"Heart Like Mine"

Robin: One of my personal favourites. What really inspired me to do this is Clannad, the Irish folk group. Enya was originally a member of the group. I like their vocal sounds, and I wanted to do something in that vein, that kind of chemistry.

Barry: Once again, that's sort of Beach Boys influenced. We loved their original music and harmonies, Brian Wilson's work. Some of that creeps in there too. A very compelling vocal from Robin. Fantastic. Reminds me a bit of Aaron Neville.

Maurice: This is the kind of song built for Robin's very teary type voice. His vocal is unbelievable on this... classic Robin. When I first heard the vocal, that little bit at the end of each chorus... ooh, it just broke me up, and I knew that it was a very emotional song. He's alone but he knows there's someone out there for him. That's basically the plot of this song.

"Anything For You"

Barry: This one's just for fun... not too heavy. It's purely a sexual innuendo, hopefully a good dance groove. Dancing is the rhythm of the soul, that goes back thousands of years. Sometimes I feel a bit like Glenn Miller. Just because people want to dance to your music doesn't mean it's a bad thing.

Maurice: We wrote about six songs for the album up front, the rest, we started jamming about and this one is us just having fun.

"Blue Island"

Maurice: This is not the "Blue Island" we think of with palm trees, near Tahiti. It's a "Blue Island" taken from a book that was written about afterlife. It says that England is green and on the other side it's blue. This is for the children of Bosnia, that the "Blue Island" out there is a better life after this, so don't worry.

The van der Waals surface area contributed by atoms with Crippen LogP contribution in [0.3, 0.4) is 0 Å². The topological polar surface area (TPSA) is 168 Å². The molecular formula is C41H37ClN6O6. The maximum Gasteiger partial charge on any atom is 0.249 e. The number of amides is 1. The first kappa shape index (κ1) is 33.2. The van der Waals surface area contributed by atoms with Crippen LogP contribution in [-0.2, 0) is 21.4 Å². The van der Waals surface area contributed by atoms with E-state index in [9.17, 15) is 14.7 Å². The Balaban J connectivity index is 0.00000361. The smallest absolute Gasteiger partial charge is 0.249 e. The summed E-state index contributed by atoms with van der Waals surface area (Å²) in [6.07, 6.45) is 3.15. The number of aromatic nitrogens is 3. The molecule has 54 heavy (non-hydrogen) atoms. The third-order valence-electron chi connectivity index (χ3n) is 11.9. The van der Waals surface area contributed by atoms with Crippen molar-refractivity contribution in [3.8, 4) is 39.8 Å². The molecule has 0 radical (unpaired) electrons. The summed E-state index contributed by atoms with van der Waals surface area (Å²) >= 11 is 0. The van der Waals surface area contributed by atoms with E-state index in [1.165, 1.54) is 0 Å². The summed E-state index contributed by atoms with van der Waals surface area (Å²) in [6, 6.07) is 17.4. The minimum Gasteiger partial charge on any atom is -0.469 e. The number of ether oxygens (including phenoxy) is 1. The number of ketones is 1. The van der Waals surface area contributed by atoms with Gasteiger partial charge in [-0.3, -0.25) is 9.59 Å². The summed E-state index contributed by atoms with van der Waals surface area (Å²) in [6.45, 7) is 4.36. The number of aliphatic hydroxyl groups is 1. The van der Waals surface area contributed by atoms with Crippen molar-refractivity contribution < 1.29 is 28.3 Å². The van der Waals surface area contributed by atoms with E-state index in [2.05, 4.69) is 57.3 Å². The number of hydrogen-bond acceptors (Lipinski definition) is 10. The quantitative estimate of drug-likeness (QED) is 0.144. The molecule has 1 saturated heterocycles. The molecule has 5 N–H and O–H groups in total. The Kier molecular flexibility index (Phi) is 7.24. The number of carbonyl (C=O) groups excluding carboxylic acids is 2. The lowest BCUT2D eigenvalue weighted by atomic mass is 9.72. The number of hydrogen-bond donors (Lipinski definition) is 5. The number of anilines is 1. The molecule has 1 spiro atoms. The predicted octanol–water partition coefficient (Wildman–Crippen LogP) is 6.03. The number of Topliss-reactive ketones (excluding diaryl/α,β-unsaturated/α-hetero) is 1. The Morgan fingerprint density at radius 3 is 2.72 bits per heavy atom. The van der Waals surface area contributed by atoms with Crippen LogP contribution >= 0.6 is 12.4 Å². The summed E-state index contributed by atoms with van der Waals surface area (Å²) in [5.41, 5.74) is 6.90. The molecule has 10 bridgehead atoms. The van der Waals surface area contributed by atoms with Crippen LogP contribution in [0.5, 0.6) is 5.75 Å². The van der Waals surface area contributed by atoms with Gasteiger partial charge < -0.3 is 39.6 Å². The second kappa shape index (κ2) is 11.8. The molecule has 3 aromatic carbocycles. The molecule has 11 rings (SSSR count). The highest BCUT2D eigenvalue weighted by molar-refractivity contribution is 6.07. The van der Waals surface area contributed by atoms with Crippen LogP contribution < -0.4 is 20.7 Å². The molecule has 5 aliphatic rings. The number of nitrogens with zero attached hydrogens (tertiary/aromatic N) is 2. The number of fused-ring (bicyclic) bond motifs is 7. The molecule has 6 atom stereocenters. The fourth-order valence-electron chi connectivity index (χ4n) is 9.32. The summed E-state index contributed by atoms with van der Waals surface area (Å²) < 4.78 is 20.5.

Robin: We didn't want to make an actual statement about kids dying, but we are talking about the children of Bosnia in that song.

Maurice: We did it acoustically, and sang it live at the same time. It's our "Unplugged" track if you will. We did it all in one go. It took about five takes. We all sat in a circle, Me on the twelve string, Barry and our other guitarist Alan Kendall on six string and Gustava Lezcano on harmonica. We dimmed the lights down low and cut it. The only thing that's overdubbed is the keyboard. At the last minute, Barry suggested that we have a warm sounding keyboard on the second half, and I dubbed that on. The whole song was a lovely experience.

Barry: This is our dedication to the children of Yugoslavia. That's what the song is about. Listen to the lyrics with that in mind, it gives you a whole different vision. I'm very angry that we're not taking a much stronger stand. We seem to be very frustrated as civilization to not be able to stop what's going on. We should know how to stop something like this. But whatever you say, it doesn't seem adequate. That's why we're gonna do a show this year, where everybody does one of our songs, and all of the proceeds will go to the children of Yugoslavia.

"Above and Beyond"

Robin: Tamla influences on that... a song that harks back to that soul era of Motown. It's the same kind of thing we did for "Chain Reaction" with Diana Ross.

 Barry: Just a positive, uplifting attitude. This is one of the songs we were in doubt about, but Maurice wanted to sing it, and he did a really nice job.

Maurice: My pop contribution... a song that everyone could sing along with. I wanted to let people know I could do another thing besides "Omega Man".

"For Whom The Bell Tolls"

Robin: We wanted to do a traditional power ballad, and this is the one folks. Although the verse is less traditional than we're accustomed to..."

Maurice: This is like "How Can You Mend A Broken Heart", a class Bee Gees epic. To me, it's like "Fanny Be Tender...".

"Fallen Angel"

Maurice: I like the Pet Shop Boys...

Robin: Although they are traditional dance grooves, there's something about Pet Shop Boys that American groups don't use in their grooves. It's a European groove which is quite tonic when you hear it in America, because you don't hear it so much.